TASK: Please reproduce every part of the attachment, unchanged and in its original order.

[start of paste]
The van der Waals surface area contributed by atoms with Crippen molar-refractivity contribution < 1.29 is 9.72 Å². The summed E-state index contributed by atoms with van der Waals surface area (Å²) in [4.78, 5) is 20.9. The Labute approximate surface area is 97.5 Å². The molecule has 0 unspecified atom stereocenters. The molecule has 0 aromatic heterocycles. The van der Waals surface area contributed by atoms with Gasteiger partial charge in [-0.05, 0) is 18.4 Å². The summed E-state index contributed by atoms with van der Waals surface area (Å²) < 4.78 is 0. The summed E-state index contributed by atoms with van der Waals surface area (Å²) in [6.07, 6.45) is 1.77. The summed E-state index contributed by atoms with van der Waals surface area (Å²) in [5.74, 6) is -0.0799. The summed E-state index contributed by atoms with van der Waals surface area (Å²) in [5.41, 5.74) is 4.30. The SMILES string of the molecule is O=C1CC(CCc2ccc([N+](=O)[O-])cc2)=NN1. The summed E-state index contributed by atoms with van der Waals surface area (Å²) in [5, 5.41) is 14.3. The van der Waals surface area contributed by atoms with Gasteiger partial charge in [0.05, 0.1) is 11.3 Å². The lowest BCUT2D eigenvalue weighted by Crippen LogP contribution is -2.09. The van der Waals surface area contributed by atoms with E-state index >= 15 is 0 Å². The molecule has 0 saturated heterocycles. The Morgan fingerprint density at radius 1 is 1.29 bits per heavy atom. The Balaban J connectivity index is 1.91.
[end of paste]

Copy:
The van der Waals surface area contributed by atoms with Crippen molar-refractivity contribution < 1.29 is 9.72 Å². The summed E-state index contributed by atoms with van der Waals surface area (Å²) in [4.78, 5) is 20.9. The Labute approximate surface area is 97.5 Å². The molecule has 0 unspecified atom stereocenters. The molecule has 0 aromatic heterocycles. The van der Waals surface area contributed by atoms with Gasteiger partial charge in [-0.05, 0) is 18.4 Å². The summed E-state index contributed by atoms with van der Waals surface area (Å²) < 4.78 is 0. The summed E-state index contributed by atoms with van der Waals surface area (Å²) in [6.07, 6.45) is 1.77. The summed E-state index contributed by atoms with van der Waals surface area (Å²) in [5.74, 6) is -0.0799. The summed E-state index contributed by atoms with van der Waals surface area (Å²) in [5.41, 5.74) is 4.30. The SMILES string of the molecule is O=C1CC(CCc2ccc([N+](=O)[O-])cc2)=NN1. The summed E-state index contributed by atoms with van der Waals surface area (Å²) in [5, 5.41) is 14.3. The van der Waals surface area contributed by atoms with Gasteiger partial charge in [0.05, 0.1) is 11.3 Å². The lowest BCUT2D eigenvalue weighted by Crippen LogP contribution is -2.09. The van der Waals surface area contributed by atoms with E-state index >= 15 is 0 Å². The molecule has 0 saturated heterocycles. The Morgan fingerprint density at radius 1 is 1.29 bits per heavy atom. The Balaban J connectivity index is 1.91.